Painful…painful stuff - Teeth were gnashed and, weeping considered – nausea a close second!  Neither happened fortunately, as realising I was between marshals and therefore equidistant between stretcher bearers - I encourage myself onwards with some strong language – in a positive way of course! Between the blue air and groans, other runners pass me advising me of the nearest marshal position. Between gritted teeth, I say I am fine and bid them onwards. I am happy for them.

I don’t want to be stretchered and I have come this far - so onwards I limp and curse. Strangely, from utter agony, the pain begins to subside and I find myself picking up speed. I pass a couple -then another and finally charge in having passed nine runners on the way down.
Knee recovering through quag No. 37 (Courtesy Alan Gebbie)
Tom coming down (Courtesy Alan Gebbie)

Post-race, I meet Lucas, who says he was 3rd MJ at the top cairn but lost places on the descent and finished 5th MJ in an impressive 1.01.35.

A fresh looking Tom H  (1.05.56)  – who was hoping to do well in the MV50 category, thought he would, but Colin Donnelly, Bill Breckenridge and Adrian Davis showed up and dented his intentions (though Tom was 30 secs in front of Adrian at this year’s Carnethy 5)

I, 1.26.52, had hoped to be around 1.15.00 – 1.20.00…… but that was the target of a man with two kneecaps!
Sums it up...nearly!

First  Lad – Graham Gristwood in 50.51 - (7 secs in front of Finlay Wild)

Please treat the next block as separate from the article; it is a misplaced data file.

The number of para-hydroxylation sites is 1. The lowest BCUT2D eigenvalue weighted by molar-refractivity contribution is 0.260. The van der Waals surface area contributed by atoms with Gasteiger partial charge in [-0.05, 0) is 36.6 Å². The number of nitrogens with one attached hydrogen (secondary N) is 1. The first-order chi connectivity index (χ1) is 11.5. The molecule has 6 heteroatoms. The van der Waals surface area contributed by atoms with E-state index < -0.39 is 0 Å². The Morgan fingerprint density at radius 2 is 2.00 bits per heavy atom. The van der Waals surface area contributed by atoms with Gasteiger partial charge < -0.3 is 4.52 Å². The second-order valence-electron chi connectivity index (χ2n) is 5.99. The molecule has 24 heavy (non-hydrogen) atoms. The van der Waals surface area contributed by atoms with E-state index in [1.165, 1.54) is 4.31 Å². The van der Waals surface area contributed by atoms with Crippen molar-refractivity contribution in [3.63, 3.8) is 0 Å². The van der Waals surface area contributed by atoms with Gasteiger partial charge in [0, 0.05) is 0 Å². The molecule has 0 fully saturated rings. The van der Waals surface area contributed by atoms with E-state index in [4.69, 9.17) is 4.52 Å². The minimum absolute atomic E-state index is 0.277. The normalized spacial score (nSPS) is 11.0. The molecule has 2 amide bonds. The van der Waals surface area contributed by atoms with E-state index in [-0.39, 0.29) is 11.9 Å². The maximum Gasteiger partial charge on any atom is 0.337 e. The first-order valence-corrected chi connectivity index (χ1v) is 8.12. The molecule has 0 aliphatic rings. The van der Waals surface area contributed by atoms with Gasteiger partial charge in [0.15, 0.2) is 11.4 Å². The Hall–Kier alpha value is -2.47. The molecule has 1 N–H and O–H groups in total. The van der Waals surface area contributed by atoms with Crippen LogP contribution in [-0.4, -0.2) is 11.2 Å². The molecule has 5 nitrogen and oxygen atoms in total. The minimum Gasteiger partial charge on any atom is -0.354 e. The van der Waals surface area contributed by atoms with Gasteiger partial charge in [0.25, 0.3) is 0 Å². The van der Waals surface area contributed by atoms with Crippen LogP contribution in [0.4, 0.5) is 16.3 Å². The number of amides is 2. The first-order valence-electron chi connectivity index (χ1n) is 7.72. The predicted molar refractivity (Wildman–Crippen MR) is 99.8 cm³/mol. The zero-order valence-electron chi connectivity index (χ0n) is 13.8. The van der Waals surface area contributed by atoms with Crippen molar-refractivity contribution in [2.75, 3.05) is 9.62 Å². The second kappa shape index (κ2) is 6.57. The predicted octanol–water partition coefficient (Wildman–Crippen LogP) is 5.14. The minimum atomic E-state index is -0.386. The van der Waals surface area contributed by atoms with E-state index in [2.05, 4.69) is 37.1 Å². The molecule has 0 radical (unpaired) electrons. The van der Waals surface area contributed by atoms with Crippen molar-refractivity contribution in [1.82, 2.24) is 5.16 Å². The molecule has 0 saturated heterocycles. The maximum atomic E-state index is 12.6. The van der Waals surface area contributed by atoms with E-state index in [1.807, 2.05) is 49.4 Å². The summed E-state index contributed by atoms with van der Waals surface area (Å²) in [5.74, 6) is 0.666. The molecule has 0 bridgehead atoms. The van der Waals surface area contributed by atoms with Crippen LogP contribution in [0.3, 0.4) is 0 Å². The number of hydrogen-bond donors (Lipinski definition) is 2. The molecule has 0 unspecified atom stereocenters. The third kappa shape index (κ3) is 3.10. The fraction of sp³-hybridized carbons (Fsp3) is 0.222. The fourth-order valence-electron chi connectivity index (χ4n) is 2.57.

First Lass - Georgia Tindle in 1.05.58

Results - here
Route - here

The record of 47:34 – was set by Mark Croasdale (1993) – with nearly 25 years of feet and natural erosion on the route, I doubt if this will be surpassed.

Call for ideas to improve Moorfoot Runners + Senior Club Run volunteers for 2016

We are keen to what you the membership think about the club, and how we can grow and improve the club from a senior member perspective. Please feel free to respond to Colin by email this week or come along with some thoughts to the AGM on Friday night. I'd like your thoughts on:

How do you think we can improve the club? Are there things that you would you like do more of and less of?

We are hoping to get more club runs / activities at the weekends - Can you organise or assist in some way?
My hope is that at least once a month we will have a club activity. Here is a link to a calendar for the rest of year that shows local and major weekend races that would be better to avoid if possible, but are you happy to help or lead a run on one day in a year. The weekend runs can be simply a favourite route you do and need not be anything special. Then again if you fancy do something more then go for it.

For instance I intend to do another InnerleithenHandicap in Caberston forest as I have a few times:
John Buchan Way runners 2015
Previous examples and other suggestions -
  • John Buchan Way, Broughton to Peebles
  • Kailzie and Cardrona Forest loop